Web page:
Department of Biostatistics and Epidemiology
Pregnancy; hormones; environmental chemicals; endocrine disruptors; stress; developmental origins of health and disease; perinatal epidemiology; sex differences; fertility.
Dr. Emily Barrett holds an AB in Biology and English from Amherst College and a PhD in Biological Anthropology from Harvard University. She completed post-doctoral fellowships at the University of California-Los Angeles and Cedars-Sinai Medical Center. As a junior faculty member, she was a scholar in the National Institutes of Health Office of Research on Women's Health's BIRCWH (K12) program.
Dr. Barrett studies the early origins of health and disease, or how exposures early in life shape our subsequent health and developmental trajectories. Because gestation is a particularly sensitive period when body systems are first forming, insults or exposures during this period may have profound downstream effects. Much of Dr. Barrett’s research focuses on prenatal exposure to endocrine disruptors, agents which interfere with the normal activity of hormones in the body. Phthalates are a class of endocrine disrupting chemicals that are found widely in food and consumer products. Nearly 100% of Americans have measurable levels of phthalate metabolites in their bodies, yet our current understanding of how these chemicals affect our bodies is limited. In The Infant Development and the Environment Study (TIDES), Dr. Barrett and colleagues are studying how prenatal exposure to these chemicals impacts reproductive and neurodevelopment, and whether the effects may differ in boys and girls. Other exposures, such as psychosocial stress, disrupt early development as well. Numerous studies have examined how stress during pregnancy may alter cortisol activity and “program” neurodevelopmental, metabolic, and immune outcomes. Much less is known about the extent to which prenatal stress (and related constructs, like anxiety) may also act through other pathways and mechanisms to affect the fetus. For example, evidence from animal models and humans suggests that prenatal stress may alter in utero androgen activity, thereby affecting sex-dependent development in the offspring. Dr. Barrett and collaborators are exploring this hypothesis in the Understanding Prenatal Signals and Infant Development (UPSIDE) Study, with an eye towards better understanding the early origins of sex differences. Concurrent work in this cohort will examine how maternal inflammation during pregnancy contributes to infant and child development. One of the major themes of this research is understanding the role of the placenta in communicating messages about stressors from mother to fetus (and vice versa).
Assessment of exposure to endocrine disrupting chemicals during pregnancy in relation to reproductive development, neurodevelopment, and growth in childhood;
Examination of maternal stress in relation to sex differences in the offspring;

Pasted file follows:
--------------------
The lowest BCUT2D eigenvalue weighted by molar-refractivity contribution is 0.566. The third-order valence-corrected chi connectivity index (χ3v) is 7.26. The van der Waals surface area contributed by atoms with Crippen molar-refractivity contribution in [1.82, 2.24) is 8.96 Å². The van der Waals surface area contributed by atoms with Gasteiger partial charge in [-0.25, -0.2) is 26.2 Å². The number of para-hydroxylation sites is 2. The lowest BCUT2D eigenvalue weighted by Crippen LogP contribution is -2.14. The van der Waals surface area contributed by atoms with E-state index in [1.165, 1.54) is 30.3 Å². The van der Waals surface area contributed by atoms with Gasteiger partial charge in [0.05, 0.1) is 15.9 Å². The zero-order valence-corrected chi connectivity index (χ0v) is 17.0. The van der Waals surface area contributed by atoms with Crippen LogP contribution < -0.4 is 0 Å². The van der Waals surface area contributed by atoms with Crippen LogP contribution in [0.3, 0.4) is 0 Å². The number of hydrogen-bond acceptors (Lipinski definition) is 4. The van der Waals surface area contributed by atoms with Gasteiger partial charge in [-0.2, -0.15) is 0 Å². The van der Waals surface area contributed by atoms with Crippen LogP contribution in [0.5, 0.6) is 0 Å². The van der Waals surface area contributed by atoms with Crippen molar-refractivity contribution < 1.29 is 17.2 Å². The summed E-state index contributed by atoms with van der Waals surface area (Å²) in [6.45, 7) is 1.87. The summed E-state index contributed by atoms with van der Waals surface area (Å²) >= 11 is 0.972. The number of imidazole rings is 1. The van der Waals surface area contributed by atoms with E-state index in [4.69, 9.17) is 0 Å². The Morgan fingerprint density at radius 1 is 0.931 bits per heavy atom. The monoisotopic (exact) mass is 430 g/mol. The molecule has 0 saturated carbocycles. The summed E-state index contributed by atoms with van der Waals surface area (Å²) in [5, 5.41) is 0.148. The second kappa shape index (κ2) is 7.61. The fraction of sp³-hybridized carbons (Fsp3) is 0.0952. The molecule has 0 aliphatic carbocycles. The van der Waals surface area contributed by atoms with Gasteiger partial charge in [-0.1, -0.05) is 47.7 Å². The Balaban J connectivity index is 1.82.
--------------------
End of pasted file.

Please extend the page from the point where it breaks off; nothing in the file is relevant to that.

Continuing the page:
Investigation of novel biomarkers of the prenatal hormonal milieu in humans;
Exploration of placental morphology and function in relation to prenatal exposures and postnatal outcomes; and
Identification of factors contributing to reproductive health and ovarian function in fertile and infertile women.
ES Barrett,S Sathyanarayana,O Mbowe,SW Thurston,JB Redmon,RHN Nguyen,SH Swan (2017) "First-Trimester Urinary Bisphenol A Concentration in Relation to Anogenital Distance, an Androgen-Sensitive Measure of Reproductive Development, in Infant Girls.", Environmental Health Perspectives 125(5) 077008- http://www.ncbi.nlm.nih.gov/pubmed/?term=28728138&report=abstract
SM Eick,ES Barrett,TJ van 't Erve,RHN Nguyen,NR Bush,G Milne,SH Swan,KK Ferguson (2018) "Association between prenatal psychological stress and oxidative stress during pregnancy.", Paediatric and Perinatal Epidemiology 32(5) 318-326 http://www.ncbi.nlm.nih.gov/pubmed/?term=29603338&report=abstract
CG Bornehag,C Lindh,A Reichenberg,S Wikström,M Unenge Hallerback,SF Evans,S Sathyanarayana,ES Barrett,RHN Nguyen,NR Bush,SH Swan (2018) "Association of Prenatal Phthalate Exposure With Language Development in Early Childhood.", JAMA Pediatrics 172(5) 1169-1176 http://www.ncbi.nlm.nih.gov/pubmed/?term=30383084&report=abstract
ES Barrett,W Vitek,O Mbowe,SW Thurston,RS Legro,R Alvero,V Baker,GW Bates,P Casson,C Coutifaris,E Eisenberg,K Hansen,S Krawetz,R Robinson,M Rosen,R Usadi,H Zhang,N Santoro,M Diamond (2018) "Allostatic load, a measure of chronic physiological stress, is associated with pregnancy outcomes, but not fertility, among women with unexplained infertility.", Human Reproduction 33(5) 1757-1766 http://www.ncbi.nlm.nih.gov/pubmed/?term=30085177&report=abstract
Grant Proposal Reviewer, National Institutes of Health
Editorial Board, The Journal Hormones and Behavior
Editorial Board, The Journal Fertility and Sterility
Associate Editor, Human Reproduction